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Donald Judd-designed furniture will soon be available for purchase

Until recently, the iconic pieces were only available on a made-to-order basis

A cherrywood frame table by Judd sits in his Architecture Studio.
Photos by Martien Mulder, courtesy of WSJ. Magazine

The late minimalist artist and sculptor Donald Judd, known for his rectilinear sculptures and his compound in Marfa, Texas, also made furniture, which he began designing in the early 1970s to furnish 101 Spring Street, the five-story Soho loft building that he bought in 1968 and is now home to his eponymous foundation.

Crafted from simple materials like wood and metal, Judd’s chairs, tables, and daybeds feature his signature clean lines and have become iconic works in their own right. And now, for the first time ever, the Judd Foundation is releasing a few of his ready-made pieces for purchase.

Judd’s chairs and table.
Martien Mulder for WSJ. Magazine

“Judd’s furniture was born of necessity, but each piece is a dissertation on proportion worthy of a Renaissance master,” Michael Govan, CEO and director of the Los Angeles County Museum of Art, told WSJ. Magazine. “You could not ask for something more simple—the wood is still the same width as when it came from the lumberyard—but it is transformed by his compositional intelligence. It’s not as abstract as his art, since you actually sit on his chairs, but there is the same beauty.”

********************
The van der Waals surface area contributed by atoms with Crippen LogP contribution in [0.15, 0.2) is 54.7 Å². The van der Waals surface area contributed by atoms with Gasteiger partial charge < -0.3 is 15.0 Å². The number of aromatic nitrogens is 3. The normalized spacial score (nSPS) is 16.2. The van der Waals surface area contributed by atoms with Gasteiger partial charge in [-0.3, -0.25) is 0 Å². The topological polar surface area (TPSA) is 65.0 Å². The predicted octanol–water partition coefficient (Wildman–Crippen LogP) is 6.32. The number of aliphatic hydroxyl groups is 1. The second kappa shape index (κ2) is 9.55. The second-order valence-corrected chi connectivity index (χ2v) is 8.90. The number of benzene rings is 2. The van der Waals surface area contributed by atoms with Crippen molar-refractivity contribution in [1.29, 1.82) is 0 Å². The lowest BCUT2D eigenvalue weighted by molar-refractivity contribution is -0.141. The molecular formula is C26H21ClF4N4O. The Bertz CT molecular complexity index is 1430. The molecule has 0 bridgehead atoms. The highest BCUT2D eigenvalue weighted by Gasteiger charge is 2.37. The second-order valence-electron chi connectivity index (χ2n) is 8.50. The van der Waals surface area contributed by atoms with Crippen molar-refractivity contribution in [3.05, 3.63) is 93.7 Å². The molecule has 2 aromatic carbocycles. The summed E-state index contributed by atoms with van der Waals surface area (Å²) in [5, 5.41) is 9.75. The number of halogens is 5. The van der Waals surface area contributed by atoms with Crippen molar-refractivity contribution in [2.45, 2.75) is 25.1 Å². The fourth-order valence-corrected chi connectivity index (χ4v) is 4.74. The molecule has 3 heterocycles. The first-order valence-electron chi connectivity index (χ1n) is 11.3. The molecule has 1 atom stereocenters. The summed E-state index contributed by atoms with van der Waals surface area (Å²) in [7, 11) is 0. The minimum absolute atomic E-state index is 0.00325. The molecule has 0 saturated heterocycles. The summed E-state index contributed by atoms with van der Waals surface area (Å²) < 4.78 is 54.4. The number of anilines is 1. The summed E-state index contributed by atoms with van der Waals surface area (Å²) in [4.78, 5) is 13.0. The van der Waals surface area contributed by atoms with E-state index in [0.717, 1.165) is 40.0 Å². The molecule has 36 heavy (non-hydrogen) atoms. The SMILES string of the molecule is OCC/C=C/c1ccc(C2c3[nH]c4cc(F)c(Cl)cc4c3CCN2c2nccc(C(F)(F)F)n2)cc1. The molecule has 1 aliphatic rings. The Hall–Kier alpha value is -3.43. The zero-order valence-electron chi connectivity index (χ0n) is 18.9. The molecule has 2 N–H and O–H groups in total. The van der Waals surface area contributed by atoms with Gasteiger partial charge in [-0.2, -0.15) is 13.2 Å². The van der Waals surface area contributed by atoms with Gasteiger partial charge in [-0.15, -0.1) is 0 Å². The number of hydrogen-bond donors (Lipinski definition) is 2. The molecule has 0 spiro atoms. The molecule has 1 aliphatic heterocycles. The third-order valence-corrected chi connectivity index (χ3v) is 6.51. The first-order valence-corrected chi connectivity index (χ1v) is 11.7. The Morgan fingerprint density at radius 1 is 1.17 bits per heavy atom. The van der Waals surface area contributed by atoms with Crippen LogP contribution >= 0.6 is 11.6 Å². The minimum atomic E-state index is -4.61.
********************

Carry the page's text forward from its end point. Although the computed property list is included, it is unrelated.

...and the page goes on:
Because of these qualities, Judd’s furniture has been in high-demand since his death in 1994. According to the article, it’s a well-kept art world secret that his pieces are, in fact, available for purchase—but only on a strictly made-to-order basis. They take between 12 and 18 weeks to complete: metal pieces are made in Judd’s foundry in Switzerland, while pieces made from wood are typically created by the artist’s favorite California craftsman, Jeff Jamieson.

But for those who don’t have the patience to wait, this new release of ready-made pieces—the Corner Chair (anodized aluminum, $6,900) and Library Stool (pine, $1,900)—can be purchased directly from the inventory starting next month. An exhibition of Judd’s “pre-’94” furniture will go on view at 101 Spring Street in May. A major retrospective of Judd’s work will also open at the Museum of Modern Art in New York later this year. For the full story, head over to WSJ. Magazine.

Judd’s Perez daybed in pine.
Martien Mulder for WSJ. Magazine